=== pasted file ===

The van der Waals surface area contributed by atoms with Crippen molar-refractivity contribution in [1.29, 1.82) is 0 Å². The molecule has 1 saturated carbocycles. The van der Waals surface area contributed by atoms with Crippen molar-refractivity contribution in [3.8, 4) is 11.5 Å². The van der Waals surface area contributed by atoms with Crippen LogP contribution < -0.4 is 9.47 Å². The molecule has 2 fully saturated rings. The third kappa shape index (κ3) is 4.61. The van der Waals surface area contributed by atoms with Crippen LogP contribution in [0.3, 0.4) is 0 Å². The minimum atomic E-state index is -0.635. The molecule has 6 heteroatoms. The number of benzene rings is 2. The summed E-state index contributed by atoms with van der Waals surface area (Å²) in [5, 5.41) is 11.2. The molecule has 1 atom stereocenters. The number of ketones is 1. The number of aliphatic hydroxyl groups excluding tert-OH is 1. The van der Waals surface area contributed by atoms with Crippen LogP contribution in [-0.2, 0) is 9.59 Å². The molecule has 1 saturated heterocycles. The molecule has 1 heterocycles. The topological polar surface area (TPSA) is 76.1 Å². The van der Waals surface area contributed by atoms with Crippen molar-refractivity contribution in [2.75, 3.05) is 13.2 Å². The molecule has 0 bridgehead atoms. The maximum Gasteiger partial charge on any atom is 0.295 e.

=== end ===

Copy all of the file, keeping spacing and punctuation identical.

The van der Waals surface area contributed by atoms with Crippen molar-refractivity contribution in [1.29, 1.82) is 0 Å². The molecule has 1 saturated carbocycles. The van der Waals surface area contributed by atoms with Crippen molar-refractivity contribution in [3.8, 4) is 11.5 Å². The van der Waals surface area contributed by atoms with Crippen LogP contribution < -0.4 is 9.47 Å². The molecule has 2 fully saturated rings. The third kappa shape index (κ3) is 4.61. The van der Waals surface area contributed by atoms with Crippen LogP contribution in [0.3, 0.4) is 0 Å². The minimum atomic E-state index is -0.635. The molecule has 6 heteroatoms. The number of benzene rings is 2. The summed E-state index contributed by atoms with van der Waals surface area (Å²) in [5, 5.41) is 11.2. The molecule has 1 atom stereocenters. The number of ketones is 1. The number of aliphatic hydroxyl groups excluding tert-OH is 1. The van der Waals surface area contributed by atoms with Crippen LogP contribution in [-0.2, 0) is 9.59 Å². The molecule has 1 saturated heterocycles. The molecule has 1 heterocycles. The topological polar surface area (TPSA) is 76.1 Å². The van der Waals surface area contributed by atoms with Crippen molar-refractivity contribution in [2.75, 3.05) is 13.2 Å². The molecule has 0 bridgehead atoms. The maximum Gasteiger partial charge on any atom is 0.295 e.